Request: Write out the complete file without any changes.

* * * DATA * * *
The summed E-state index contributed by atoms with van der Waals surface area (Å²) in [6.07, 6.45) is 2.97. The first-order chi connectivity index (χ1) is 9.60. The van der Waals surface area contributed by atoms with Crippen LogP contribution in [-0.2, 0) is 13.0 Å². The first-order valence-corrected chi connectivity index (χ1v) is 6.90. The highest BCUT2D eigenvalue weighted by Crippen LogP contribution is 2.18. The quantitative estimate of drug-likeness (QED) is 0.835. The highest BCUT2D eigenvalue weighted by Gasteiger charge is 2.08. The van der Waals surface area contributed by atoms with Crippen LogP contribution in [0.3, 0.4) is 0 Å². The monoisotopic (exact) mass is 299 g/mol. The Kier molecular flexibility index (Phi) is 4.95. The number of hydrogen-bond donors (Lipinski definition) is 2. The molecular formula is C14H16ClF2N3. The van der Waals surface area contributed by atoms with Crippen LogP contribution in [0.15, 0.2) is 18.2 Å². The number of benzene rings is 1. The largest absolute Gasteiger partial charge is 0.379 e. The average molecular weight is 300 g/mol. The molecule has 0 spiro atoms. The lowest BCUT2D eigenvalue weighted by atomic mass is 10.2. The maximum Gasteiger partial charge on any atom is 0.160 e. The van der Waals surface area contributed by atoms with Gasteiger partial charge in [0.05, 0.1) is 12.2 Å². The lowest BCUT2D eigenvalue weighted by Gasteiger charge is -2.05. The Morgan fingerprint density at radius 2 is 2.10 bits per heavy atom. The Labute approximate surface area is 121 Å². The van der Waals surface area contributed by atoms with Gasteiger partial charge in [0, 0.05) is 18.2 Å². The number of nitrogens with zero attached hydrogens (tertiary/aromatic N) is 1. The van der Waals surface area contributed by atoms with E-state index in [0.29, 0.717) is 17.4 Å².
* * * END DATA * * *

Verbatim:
The summed E-state index contributed by atoms with van der Waals surface area (Å²) in [6.07, 6.45) is 2.97. The first-order chi connectivity index (χ1) is 9.60. The van der Waals surface area contributed by atoms with Crippen LogP contribution in [-0.2, 0) is 13.0 Å². The first-order valence-corrected chi connectivity index (χ1v) is 6.90. The highest BCUT2D eigenvalue weighted by Crippen LogP contribution is 2.18. The quantitative estimate of drug-likeness (QED) is 0.835. The highest BCUT2D eigenvalue weighted by Gasteiger charge is 2.08. The van der Waals surface area contributed by atoms with Crippen LogP contribution in [0.3, 0.4) is 0 Å². The monoisotopic (exact) mass is 299 g/mol. The Kier molecular flexibility index (Phi) is 4.95. The number of hydrogen-bond donors (Lipinski definition) is 2. The molecular formula is C14H16ClF2N3. The van der Waals surface area contributed by atoms with Crippen LogP contribution in [0.15, 0.2) is 18.2 Å². The number of benzene rings is 1. The largest absolute Gasteiger partial charge is 0.379 e. The average molecular weight is 300 g/mol. The molecule has 0 spiro atoms. The lowest BCUT2D eigenvalue weighted by atomic mass is 10.2. The maximum Gasteiger partial charge on any atom is 0.160 e. The van der Waals surface area contributed by atoms with Gasteiger partial charge in [0.05, 0.1) is 12.2 Å². The lowest BCUT2D eigenvalue weighted by Gasteiger charge is -2.05. The Morgan fingerprint density at radius 2 is 2.10 bits per heavy atom. The Labute approximate surface area is 121 Å². The van der Waals surface area contributed by atoms with Gasteiger partial charge in [0, 0.05) is 18.2 Å². The number of nitrogens with zero attached hydrogens (tertiary/aromatic N) is 1. The van der Waals surface area contributed by atoms with E-state index in [0.29, 0.717) is 17.4 Å².